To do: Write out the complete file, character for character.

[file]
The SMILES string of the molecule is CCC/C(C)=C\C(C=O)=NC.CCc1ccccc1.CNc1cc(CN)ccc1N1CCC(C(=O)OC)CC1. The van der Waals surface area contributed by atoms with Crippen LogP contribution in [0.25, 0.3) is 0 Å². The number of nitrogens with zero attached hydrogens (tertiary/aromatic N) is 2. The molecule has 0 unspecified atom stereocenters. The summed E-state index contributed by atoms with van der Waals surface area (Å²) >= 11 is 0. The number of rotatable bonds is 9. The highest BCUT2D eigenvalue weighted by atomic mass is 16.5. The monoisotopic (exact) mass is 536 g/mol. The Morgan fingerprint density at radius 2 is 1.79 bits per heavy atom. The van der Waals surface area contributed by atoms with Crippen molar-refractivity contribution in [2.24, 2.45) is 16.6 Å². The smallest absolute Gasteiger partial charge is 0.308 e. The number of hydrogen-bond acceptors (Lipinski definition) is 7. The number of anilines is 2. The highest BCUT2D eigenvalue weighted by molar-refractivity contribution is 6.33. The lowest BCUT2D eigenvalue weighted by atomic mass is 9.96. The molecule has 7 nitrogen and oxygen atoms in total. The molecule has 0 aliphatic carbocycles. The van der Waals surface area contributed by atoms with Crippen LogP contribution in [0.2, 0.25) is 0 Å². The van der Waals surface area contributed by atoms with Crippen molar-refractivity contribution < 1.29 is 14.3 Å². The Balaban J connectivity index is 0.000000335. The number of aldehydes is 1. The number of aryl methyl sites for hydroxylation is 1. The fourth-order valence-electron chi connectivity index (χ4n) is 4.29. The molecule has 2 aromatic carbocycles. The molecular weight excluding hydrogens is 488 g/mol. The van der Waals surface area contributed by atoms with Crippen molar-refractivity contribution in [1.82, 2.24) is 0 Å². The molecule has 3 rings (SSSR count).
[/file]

The SMILES string of the molecule is CCC/C(C)=C\C(C=O)=NC.CCc1ccccc1.CNc1cc(CN)ccc1N1CCC(C(=O)OC)CC1. The van der Waals surface area contributed by atoms with Crippen LogP contribution in [0.25, 0.3) is 0 Å². The number of nitrogens with zero attached hydrogens (tertiary/aromatic N) is 2. The molecule has 0 unspecified atom stereocenters. The summed E-state index contributed by atoms with van der Waals surface area (Å²) >= 11 is 0. The number of rotatable bonds is 9. The highest BCUT2D eigenvalue weighted by atomic mass is 16.5. The monoisotopic (exact) mass is 536 g/mol. The Morgan fingerprint density at radius 2 is 1.79 bits per heavy atom. The van der Waals surface area contributed by atoms with Crippen molar-refractivity contribution in [2.24, 2.45) is 16.6 Å². The smallest absolute Gasteiger partial charge is 0.308 e. The number of hydrogen-bond acceptors (Lipinski definition) is 7. The number of anilines is 2. The highest BCUT2D eigenvalue weighted by molar-refractivity contribution is 6.33. The lowest BCUT2D eigenvalue weighted by atomic mass is 9.96. The molecule has 7 nitrogen and oxygen atoms in total. The molecule has 0 aliphatic carbocycles. The van der Waals surface area contributed by atoms with Crippen LogP contribution in [0.2, 0.25) is 0 Å². The van der Waals surface area contributed by atoms with Crippen molar-refractivity contribution < 1.29 is 14.3 Å². The Balaban J connectivity index is 0.000000335. The number of aldehydes is 1. The number of aryl methyl sites for hydroxylation is 1. The fourth-order valence-electron chi connectivity index (χ4n) is 4.29. The molecule has 2 aromatic carbocycles. The molecular weight excluding hydrogens is 488 g/mol. The van der Waals surface area contributed by atoms with Crippen molar-refractivity contribution in [1.82, 2.24) is 0 Å². The molecule has 3 rings (SSSR count).